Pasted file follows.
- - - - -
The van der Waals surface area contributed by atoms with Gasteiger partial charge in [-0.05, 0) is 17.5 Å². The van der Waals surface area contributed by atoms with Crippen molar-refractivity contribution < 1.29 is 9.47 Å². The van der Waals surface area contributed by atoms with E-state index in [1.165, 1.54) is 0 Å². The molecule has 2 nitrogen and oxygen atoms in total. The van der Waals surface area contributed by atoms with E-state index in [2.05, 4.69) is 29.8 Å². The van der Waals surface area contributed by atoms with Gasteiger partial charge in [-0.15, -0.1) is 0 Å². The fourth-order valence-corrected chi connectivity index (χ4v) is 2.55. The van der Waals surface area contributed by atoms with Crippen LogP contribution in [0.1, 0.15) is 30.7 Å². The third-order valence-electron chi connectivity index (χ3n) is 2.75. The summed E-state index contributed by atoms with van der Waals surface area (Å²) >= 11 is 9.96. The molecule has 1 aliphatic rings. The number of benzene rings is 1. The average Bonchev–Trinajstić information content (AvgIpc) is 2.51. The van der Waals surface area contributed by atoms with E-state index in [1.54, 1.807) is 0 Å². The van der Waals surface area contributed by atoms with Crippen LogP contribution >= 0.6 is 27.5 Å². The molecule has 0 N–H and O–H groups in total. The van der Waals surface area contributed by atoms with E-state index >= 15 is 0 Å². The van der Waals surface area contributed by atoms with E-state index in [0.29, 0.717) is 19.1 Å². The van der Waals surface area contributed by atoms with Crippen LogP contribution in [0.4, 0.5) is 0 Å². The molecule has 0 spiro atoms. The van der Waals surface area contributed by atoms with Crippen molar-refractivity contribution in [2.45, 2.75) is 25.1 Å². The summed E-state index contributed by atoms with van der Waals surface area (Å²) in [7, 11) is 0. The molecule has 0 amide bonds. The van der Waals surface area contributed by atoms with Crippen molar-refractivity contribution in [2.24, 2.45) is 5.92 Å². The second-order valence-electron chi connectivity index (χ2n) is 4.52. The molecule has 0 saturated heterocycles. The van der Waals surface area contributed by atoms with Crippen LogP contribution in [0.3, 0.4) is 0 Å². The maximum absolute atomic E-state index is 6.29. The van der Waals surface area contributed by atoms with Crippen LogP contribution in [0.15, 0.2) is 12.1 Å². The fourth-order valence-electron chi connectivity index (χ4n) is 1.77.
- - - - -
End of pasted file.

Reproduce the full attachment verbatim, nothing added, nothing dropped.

The van der Waals surface area contributed by atoms with Gasteiger partial charge in [-0.05, 0) is 17.5 Å². The van der Waals surface area contributed by atoms with Crippen molar-refractivity contribution < 1.29 is 9.47 Å². The van der Waals surface area contributed by atoms with E-state index in [1.165, 1.54) is 0 Å². The molecule has 2 nitrogen and oxygen atoms in total. The van der Waals surface area contributed by atoms with E-state index in [2.05, 4.69) is 29.8 Å². The van der Waals surface area contributed by atoms with Gasteiger partial charge in [-0.15, -0.1) is 0 Å². The fourth-order valence-corrected chi connectivity index (χ4v) is 2.55. The van der Waals surface area contributed by atoms with Crippen LogP contribution in [0.1, 0.15) is 30.7 Å². The third-order valence-electron chi connectivity index (χ3n) is 2.75. The summed E-state index contributed by atoms with van der Waals surface area (Å²) >= 11 is 9.96. The molecule has 1 aliphatic rings. The number of benzene rings is 1. The average Bonchev–Trinajstić information content (AvgIpc) is 2.51. The van der Waals surface area contributed by atoms with E-state index in [1.54, 1.807) is 0 Å². The van der Waals surface area contributed by atoms with Crippen LogP contribution >= 0.6 is 27.5 Å². The molecule has 0 N–H and O–H groups in total. The van der Waals surface area contributed by atoms with E-state index >= 15 is 0 Å². The van der Waals surface area contributed by atoms with E-state index in [0.29, 0.717) is 19.1 Å². The van der Waals surface area contributed by atoms with Crippen LogP contribution in [0.4, 0.5) is 0 Å². The molecule has 0 spiro atoms. The van der Waals surface area contributed by atoms with Crippen molar-refractivity contribution in [2.45, 2.75) is 25.1 Å². The summed E-state index contributed by atoms with van der Waals surface area (Å²) in [7, 11) is 0. The molecule has 0 amide bonds. The van der Waals surface area contributed by atoms with Crippen molar-refractivity contribution in [2.24, 2.45) is 5.92 Å². The second-order valence-electron chi connectivity index (χ2n) is 4.52. The molecule has 0 saturated heterocycles. The van der Waals surface area contributed by atoms with Crippen LogP contribution in [0.3, 0.4) is 0 Å². The maximum absolute atomic E-state index is 6.29. The van der Waals surface area contributed by atoms with Crippen LogP contribution in [0.15, 0.2) is 12.1 Å². The fourth-order valence-electron chi connectivity index (χ4n) is 1.77.